Open DNS Manager on the domain controller and browse to Forward Lookup Zones.
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Right click Forward Lookup Zones and click New Zone… Go through this wizard accepting the defaults until you have to enter a Zone Name.

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Enter the external FQDN which will also be used by the Connection Broker.

Finish the rest of the wizard accepting the defaults.

Browse to the newly created zone.
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Right click the newly created zone and click New Host (A or AAAA)…

New Host
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Leave the Name field blank, but enter the member server’s (holding the RD Connection Broker role) IPv4 address.
Click Add Host.

Now the configuration will be able to resolve “rds.it-worxx.nl” to the server holding the Connection Broker role, and this will work because “rds.it-worxx.nl” is also on the certificate that we will configure later.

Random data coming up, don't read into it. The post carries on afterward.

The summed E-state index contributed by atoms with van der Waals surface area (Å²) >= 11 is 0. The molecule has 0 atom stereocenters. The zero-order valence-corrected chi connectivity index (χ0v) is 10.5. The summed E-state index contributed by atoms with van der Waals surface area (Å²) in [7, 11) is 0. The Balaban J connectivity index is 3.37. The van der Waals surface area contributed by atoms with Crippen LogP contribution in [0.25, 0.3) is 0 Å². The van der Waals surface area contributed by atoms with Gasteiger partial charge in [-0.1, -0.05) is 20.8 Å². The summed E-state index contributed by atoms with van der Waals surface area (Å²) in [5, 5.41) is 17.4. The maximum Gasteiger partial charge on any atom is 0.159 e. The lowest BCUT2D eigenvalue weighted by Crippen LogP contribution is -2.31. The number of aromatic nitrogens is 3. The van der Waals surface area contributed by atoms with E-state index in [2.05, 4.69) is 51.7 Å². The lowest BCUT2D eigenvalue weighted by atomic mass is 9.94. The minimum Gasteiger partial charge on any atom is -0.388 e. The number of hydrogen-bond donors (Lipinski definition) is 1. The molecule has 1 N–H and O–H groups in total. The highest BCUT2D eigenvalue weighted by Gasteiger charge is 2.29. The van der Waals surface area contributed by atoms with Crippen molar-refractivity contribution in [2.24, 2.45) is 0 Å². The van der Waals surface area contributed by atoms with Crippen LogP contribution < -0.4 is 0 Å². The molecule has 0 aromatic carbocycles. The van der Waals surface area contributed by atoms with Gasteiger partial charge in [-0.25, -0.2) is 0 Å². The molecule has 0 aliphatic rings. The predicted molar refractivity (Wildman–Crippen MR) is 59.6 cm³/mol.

Create a new Global Security Group called “RD Connection Brokers” and add the computer account for the member server to it as a group member.

We need this group to be able to convert the RD Connection Broker to a highly available RD Connection Broker. You’ll see why we need to do this in a few steps.

Reboot the member server to let it know it’s a member of the RDS Connection Brokers security group.

The next steps in re-configuring the RD Connection Broker depend on an SQL database shared by all Connection Brokers in the deployment. Without this configuration the RD Connection Broker will rely on the Windows Internal Database that was created during the initial deployment of the roles.

Install SQL Express on the Domain Controller (or use an existing SQL Server if you already have one).

It’s not best practice to install SQL onto a Domain Controller, but it’ll do for this guide.

Here’s a list of needed features:
32 RDS Deployment - Single Server 2019

33 RDS Deployment - Single Server 2019
Use the Default Instance (so click Default, and do not leave the wizard’s selection on Named instance: SQLEXPRESS).

34 RDS Deployment - Single Server 2019
Set the SQL Service to start using SYSTEM because the default account of SQLSERVER cannot be used on a Domain Controller.